Study of the Effects of Iron Levels on the Lungs at High Altitude

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Brief Title

Study of the Effects of Iron Levels on the Lungs at High Altitude

Official Title

Physiology Study Investigating the Effects of Supplementation and Depletion of Iron on Hypoxia-related Pulmonary Hypertension

Brief Summary

      The study hypothesis is that body iron levels are important in determining the increase in
      lung blood pressure that occurs in response to low oxygen levels. The purpose of this study
      is to determine whether this is true at high altitude, where oxygen levels are low.
    

Detailed Description

      Pulmonary hypertensive disorders frequently complicate hypoxic lung disease and worsen
      patient survival. Hypoxia-induced pulmonary hypertension is also a major cause of morbidity
      at high altitude. Hypoxia causes pulmonary hypertension through hypoxic pulmonary
      vasoconstriction and vascular remodelling. These processes are thought to be regulated at
      least in part by the hypoxia-inducible factor (HIF) family of transcription factors, which
      coordinate intracellular responses to hypoxia throughout the body.

      HIF is regulated through a cellular degradation process that requires iron as an obligate
      cofactor. In cultured cells HIF degradation is inhibited by reduction in iron (by chelation
      with desferrioxamine) and potentiated by iron supplementation. In humans, we have recently
      shown that, in laboratory experiments lasting 8 hours, acute iron supplementation blunts the
      pulmonary vascular response to hypoxia, while acute iron chelation with desferrioxamine
      enhances the response.

      This suggests that iron may also affect the pulmonary artery pressure response to hypoxia
      over longer time periods. The purpose of this study is to investigate this link between iron
      and the pulmonary artery pressure response to hypoxia, through a study conducted at high
      altitude allowing concurrent exposure of larger numbers of participants to environmental
      hypoxia. We wish to explore the extent and the time-course of the effect of iron on pulmonary
      artery pressure. Cerro de Pascu (4,340 m) in Peru provides the unique ability to make rapid
      transitions from sea level to high altitude (6-8 hours by road), together with the requisite
      research facilities. Also, one part of this study involves recruitment of patients with
      chronic mountain sickness, of whom there are many living in Cerro de Pasco.
    


Study Type

Interventional


Primary Outcome

Change in pulmonary artery systolic pressure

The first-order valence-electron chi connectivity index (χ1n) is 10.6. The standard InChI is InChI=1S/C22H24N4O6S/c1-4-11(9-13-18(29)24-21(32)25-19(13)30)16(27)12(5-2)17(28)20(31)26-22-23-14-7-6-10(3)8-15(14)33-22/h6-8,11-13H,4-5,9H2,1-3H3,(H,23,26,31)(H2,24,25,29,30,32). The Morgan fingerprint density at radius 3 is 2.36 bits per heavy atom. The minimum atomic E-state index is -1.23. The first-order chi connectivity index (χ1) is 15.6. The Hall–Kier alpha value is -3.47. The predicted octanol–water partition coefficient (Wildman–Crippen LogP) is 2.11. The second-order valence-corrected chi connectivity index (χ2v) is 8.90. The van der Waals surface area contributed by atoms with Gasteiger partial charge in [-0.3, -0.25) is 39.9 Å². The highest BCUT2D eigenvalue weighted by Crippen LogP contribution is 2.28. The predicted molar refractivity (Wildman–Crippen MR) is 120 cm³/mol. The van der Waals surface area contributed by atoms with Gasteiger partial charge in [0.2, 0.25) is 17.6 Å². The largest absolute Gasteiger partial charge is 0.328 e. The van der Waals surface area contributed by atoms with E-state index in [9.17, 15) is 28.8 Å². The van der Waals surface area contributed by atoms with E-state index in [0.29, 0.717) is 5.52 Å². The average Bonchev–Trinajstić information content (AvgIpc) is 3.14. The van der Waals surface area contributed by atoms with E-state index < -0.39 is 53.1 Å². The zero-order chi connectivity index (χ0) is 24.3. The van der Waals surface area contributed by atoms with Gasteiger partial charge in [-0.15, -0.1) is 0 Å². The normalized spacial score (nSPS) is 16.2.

Condition

Pulmonary Hypertension

Intervention

Iron sucrose

Study Arms / Comparison Groups

 CMS - placebo first
Description:  Patients with chronic mountain sickness (CMS) who are venesected and studied for several weeks. In the final crossover period of the study, patients receive a placebo (saline) infusion first followed by iron infusion.

Publications

* Includes publications given by the data provider as well as publications identified by National Clinical Trials Identifier (NCT ID) in Medline.

Recruitment Information


Recruitment Status

Drug

Estimated Enrollment

33

Start Date

October 2008

Completion Date

November 2008

Primary Completion Date

November 2008

Eligibility Criteria

        SLR ARM

        Inclusion Criteria:

          -  sea level natives of lowland ancestry

          -  generally in good health

          -  detectable tricuspid regurgitation on echocardiography

        Exclusion Criteria:

          -  any significant medical problem

          -  known susceptibility to high altitude pulmonary or cerebral oedema

          -  taking medications or iron supplements

        CMS ARM

        Inclusion Criteria:

          -  diagnosis of chronic mountain sickness

          -  no recent venesection therapy (within 1 year)

          -  detectable tricuspid regurgitation on echocardiography

        Exclusion Criteria:

          -  any other significant medical problem
      

Gender

Male

Ages

18 Years - 60 Years

Accepts Healthy Volunteers

Accepts Healthy Volunteers

Contacts

Peter A Robbins, BMBCh DPhil, , 

Location Countries

Peru

Location Countries

Peru

Administrative Informations


NCT ID

NCT00952302

Organization ID

Oxford-Peru-2008



Study Sponsor

University of Oxford

Collaborators

 Universidad Peruana Cayetano Heredia

Study Sponsor

Peter A Robbins, BMBCh DPhil, Principal Investigator, University of Oxford


Verification Date

August 2009